Swedish/Ugandan singer-songwriter Pheeyownah released her debut album on May 3 titled SILVER via Labrador Records.
Today marks the arrival of her newest full length release and I’ll be jotting down thoughts as I listen to some of the tracks. Prior to listening, I will point out that there are lots of artistic production choices which will make or break the record depending on your tastes. I found the risks helped me enjoy the record because it just isn’t something you hear everyday and I thought that was innovative.
The “Intro” is a soundscape with larger than life electronic filtering creating an expansive sound. Very cinematic, but not totally sure where I’m being led sonically yet.
“Silver” was one of the first singles released in anticipation of the full length. It opens with some of same filters that are joined by a voice that pans back and forth in stereo to create a rising feeling that leads into the first lyrics. The first lyrics sound somewhat like a come down from a fight in a vulnerable and hurt, but not angry, way. The lyrics turn aggressive as Pheeyownah asks the person she’s singing to for silver, even though after the filter that is used to double her voice a couple octaves down she says she knows she is worth the gold defiantly. Pheeyownah then goes on to call the person she is singing about lucky. The chorus is thick with reverb and layers of vocals that are washed out. In the second verse, Pheeyownah tells the subject not to get defensive, though she is hurt about doing her best for nothing. The lyrics, while sometimes straying away from the focus, have a clear takeaway in terms of anger and hurt at the current playing field of opportunity. Sonically, “Silver” is much like the introductory track in terms of large programmed synths with the addition of layers of vocals.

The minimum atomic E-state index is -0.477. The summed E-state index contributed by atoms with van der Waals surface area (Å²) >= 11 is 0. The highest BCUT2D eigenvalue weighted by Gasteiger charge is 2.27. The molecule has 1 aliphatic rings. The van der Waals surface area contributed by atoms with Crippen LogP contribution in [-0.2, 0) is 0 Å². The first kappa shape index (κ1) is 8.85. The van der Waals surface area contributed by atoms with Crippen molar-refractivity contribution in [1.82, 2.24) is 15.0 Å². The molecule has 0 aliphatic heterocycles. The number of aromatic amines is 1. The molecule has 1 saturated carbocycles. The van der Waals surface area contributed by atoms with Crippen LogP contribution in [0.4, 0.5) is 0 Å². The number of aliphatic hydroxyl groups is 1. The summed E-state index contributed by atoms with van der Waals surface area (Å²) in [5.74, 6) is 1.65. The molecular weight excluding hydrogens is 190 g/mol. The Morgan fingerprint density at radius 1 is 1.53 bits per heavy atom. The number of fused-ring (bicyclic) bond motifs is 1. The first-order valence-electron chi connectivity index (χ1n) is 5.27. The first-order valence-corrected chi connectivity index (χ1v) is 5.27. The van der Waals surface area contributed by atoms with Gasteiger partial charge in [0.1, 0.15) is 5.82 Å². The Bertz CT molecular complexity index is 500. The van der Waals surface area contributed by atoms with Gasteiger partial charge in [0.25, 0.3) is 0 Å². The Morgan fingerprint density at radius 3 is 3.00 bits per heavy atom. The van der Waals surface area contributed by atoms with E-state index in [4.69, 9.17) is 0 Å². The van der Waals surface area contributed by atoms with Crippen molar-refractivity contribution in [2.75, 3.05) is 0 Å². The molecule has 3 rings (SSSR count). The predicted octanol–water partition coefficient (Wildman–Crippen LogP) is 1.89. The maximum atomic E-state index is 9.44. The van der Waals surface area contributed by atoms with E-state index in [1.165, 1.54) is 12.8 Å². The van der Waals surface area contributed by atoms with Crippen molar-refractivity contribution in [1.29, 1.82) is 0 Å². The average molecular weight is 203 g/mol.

“Urchin Mind” is a quick philosophical interlude that stays true to the overarching theme of empowerment before “Vulnerable” starts. “Vulnerable” is epic in the way the underwater sounding synths swell and dance with the reverb. Overall, this record has tons of epic panning going on. “At Ease” is another interlude, I would say there are too many interludes, but in this scenario they really help tie the whole record together.
Silver finishes up with “Gold”, way cool. I think “Gold” was probably my favorite track with bouncing repetitive rhythms that stuck with me.
I hope you enjoyed some of my thoughts.
MORE ON Pheeyownah:
Multi-instrumentalist & dancer Pheeyownahs parents fled Uganda for Sweden in the 1980s where Pheeyownah joined the dance group Juck provoking contemporary debates on gender, sexuality, femininity and ethnicity by moving in ways previously seen as unconventional for a woman.
“With something as simple as hip movement, Juck demands their space and the audinece’s attention; The movement develops into different forms and intensity and becomes a manifestation of female sexuality and liberation from the male gaze.” – https://www.juck.org/about.